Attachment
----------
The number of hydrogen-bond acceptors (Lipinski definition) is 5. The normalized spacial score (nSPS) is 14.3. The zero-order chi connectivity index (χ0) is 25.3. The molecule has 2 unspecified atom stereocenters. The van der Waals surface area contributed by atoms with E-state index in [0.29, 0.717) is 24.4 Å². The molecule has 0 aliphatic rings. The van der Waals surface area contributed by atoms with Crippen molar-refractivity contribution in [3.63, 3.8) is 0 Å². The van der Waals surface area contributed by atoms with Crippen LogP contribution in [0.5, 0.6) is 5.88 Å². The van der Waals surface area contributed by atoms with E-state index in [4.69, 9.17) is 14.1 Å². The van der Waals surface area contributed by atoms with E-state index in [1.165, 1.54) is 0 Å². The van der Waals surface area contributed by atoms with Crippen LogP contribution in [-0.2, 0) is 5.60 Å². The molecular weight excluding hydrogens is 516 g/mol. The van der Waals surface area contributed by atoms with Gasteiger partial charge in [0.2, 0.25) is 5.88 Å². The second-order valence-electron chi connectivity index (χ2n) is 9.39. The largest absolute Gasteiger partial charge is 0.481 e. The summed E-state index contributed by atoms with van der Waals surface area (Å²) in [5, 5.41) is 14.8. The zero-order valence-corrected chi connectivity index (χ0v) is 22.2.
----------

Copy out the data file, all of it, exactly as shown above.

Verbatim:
The number of hydrogen-bond acceptors (Lipinski definition) is 5. The normalized spacial score (nSPS) is 14.3. The zero-order chi connectivity index (χ0) is 25.3. The molecule has 2 unspecified atom stereocenters. The van der Waals surface area contributed by atoms with E-state index in [0.29, 0.717) is 24.4 Å². The molecule has 0 aliphatic rings. The van der Waals surface area contributed by atoms with Crippen molar-refractivity contribution in [3.63, 3.8) is 0 Å². The van der Waals surface area contributed by atoms with Crippen LogP contribution in [0.5, 0.6) is 5.88 Å². The van der Waals surface area contributed by atoms with E-state index in [4.69, 9.17) is 14.1 Å². The van der Waals surface area contributed by atoms with E-state index in [1.165, 1.54) is 0 Å². The van der Waals surface area contributed by atoms with Crippen LogP contribution in [-0.2, 0) is 5.60 Å². The molecular weight excluding hydrogens is 516 g/mol. The van der Waals surface area contributed by atoms with Gasteiger partial charge in [0.2, 0.25) is 5.88 Å². The second-order valence-electron chi connectivity index (χ2n) is 9.39. The largest absolute Gasteiger partial charge is 0.481 e. The summed E-state index contributed by atoms with van der Waals surface area (Å²) in [5, 5.41) is 14.8. The zero-order valence-corrected chi connectivity index (χ0v) is 22.2.